On This Day in 1900 Quantum Theory is Born


German physicist Max Planck creates an entirely new understanding of the behavior of sub-atomic particles, which classical physics had so far been unable to explain, by publishing his “blackbody radiation” paper:

Through physical experiments, Planck demonstrated that energy, in certain situations, can exhibit characteristics of physical matter. According to theories of classical physics, energy is solely a continuous wave-like phenomenon, independent of the characteristics of physical matter. Planck’s theory held that radiant energy is made up of particle-like components, known as “quanta.” The theory helped to resolve previously unexplained natural phenomena such as the behavior of heat in solids and the nature of light absorption on an atomic level. In 1918, Planck was awarded the Nobel Prize in physics for his work on blackbody radiation.

I’ve read a fair bit on quantum physics but it was a long time ago ... so going from memory here, don’t shoot me, I’m only the blogger ... 

Energy (light and other forms of electromagnetic radiation) was discovered to have mass like physical matter, meaning it could be affected by gravity, among other things. It sometimes acts like a particle, sometimes like a wave, depending on the experiment you perform — think about that for a second, you as an observer affect the results.

Picture two billiard balls on a pool table, a white cue ball and a black 8 ball. Picture yourself hitting the cue ball to then hit the 8 ball, and all the places each ball can end up and how quickly they get there.

Classical Newtonian physics says you can know exactly where each ball will end up and how fast each will get there, based on a bunch of variables like the mass and speed of the cue ball, friction, gravity, etc. Plug the right numbers in and your experiment should match exactly, if you do it right. It’s a system with predictable outputs.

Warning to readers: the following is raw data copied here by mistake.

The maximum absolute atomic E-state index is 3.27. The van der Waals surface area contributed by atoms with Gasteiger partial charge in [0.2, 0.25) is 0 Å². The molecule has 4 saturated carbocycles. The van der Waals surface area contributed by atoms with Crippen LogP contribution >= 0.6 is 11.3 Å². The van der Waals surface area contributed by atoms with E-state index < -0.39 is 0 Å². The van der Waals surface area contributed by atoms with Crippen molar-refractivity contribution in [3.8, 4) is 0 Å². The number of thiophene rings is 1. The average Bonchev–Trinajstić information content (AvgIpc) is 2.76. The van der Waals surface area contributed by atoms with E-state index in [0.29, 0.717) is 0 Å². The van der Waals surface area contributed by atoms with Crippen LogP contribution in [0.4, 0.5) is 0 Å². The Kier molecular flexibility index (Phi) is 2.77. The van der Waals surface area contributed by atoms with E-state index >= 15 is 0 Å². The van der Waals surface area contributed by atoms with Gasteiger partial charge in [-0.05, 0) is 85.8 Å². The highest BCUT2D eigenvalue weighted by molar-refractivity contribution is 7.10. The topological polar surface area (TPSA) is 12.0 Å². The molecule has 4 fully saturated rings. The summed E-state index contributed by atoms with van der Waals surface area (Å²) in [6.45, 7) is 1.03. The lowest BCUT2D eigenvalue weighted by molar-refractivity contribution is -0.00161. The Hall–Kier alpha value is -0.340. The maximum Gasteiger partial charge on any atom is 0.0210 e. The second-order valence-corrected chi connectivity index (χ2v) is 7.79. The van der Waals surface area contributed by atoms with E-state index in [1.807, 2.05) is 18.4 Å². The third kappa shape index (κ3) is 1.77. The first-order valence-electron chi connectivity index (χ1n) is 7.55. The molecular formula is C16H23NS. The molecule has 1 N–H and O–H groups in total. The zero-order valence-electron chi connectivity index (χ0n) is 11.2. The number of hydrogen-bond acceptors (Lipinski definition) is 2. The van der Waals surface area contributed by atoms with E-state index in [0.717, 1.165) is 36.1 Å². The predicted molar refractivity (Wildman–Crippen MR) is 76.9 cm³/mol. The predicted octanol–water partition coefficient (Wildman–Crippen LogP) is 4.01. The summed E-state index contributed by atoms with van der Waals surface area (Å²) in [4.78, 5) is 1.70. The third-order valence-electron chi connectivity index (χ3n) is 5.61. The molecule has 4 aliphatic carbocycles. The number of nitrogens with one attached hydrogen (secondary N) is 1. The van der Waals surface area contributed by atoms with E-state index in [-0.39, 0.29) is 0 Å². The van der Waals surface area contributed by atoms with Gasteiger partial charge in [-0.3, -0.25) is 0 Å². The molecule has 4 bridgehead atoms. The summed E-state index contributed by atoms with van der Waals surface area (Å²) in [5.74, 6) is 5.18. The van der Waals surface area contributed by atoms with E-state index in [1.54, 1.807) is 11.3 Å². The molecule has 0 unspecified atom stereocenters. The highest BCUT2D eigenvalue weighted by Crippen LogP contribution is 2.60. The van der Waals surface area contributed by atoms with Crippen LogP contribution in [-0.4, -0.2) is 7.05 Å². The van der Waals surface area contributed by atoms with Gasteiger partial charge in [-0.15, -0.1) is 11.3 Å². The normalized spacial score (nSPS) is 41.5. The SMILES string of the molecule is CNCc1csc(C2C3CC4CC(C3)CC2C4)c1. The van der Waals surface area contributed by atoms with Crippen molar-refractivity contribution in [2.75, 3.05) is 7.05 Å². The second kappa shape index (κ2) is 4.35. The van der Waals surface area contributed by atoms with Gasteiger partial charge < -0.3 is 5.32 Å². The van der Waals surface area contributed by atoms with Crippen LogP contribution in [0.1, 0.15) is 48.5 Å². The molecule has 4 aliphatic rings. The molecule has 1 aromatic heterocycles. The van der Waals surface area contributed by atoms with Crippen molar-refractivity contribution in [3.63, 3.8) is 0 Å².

Now picture subatomic particles, two electrons for example, doing the same type of collision. Quantum physics (quantum mechanics in this case) says instead that you cannot predict with absolute certainty any of those outcomes, you can only assign probabilities like “95% chance of ending up in this area but only 35% in that”, etc. 

Not only that, you cannot simultaneously measure both the speed and position of any subatomic particle in motion accurately, and the more accurately you measure one, the more inaccurate the other.

Suddenly, science had to grapple with uncertainty. Lots and lots of it. 

This was a seismic shift in not just the world of science, but in philosophy and especially our understanding of the limits of knowledge. 

We thought we knew everything about how the world worked until then, and people today are making the same mistake, and people tomorrow will make it too.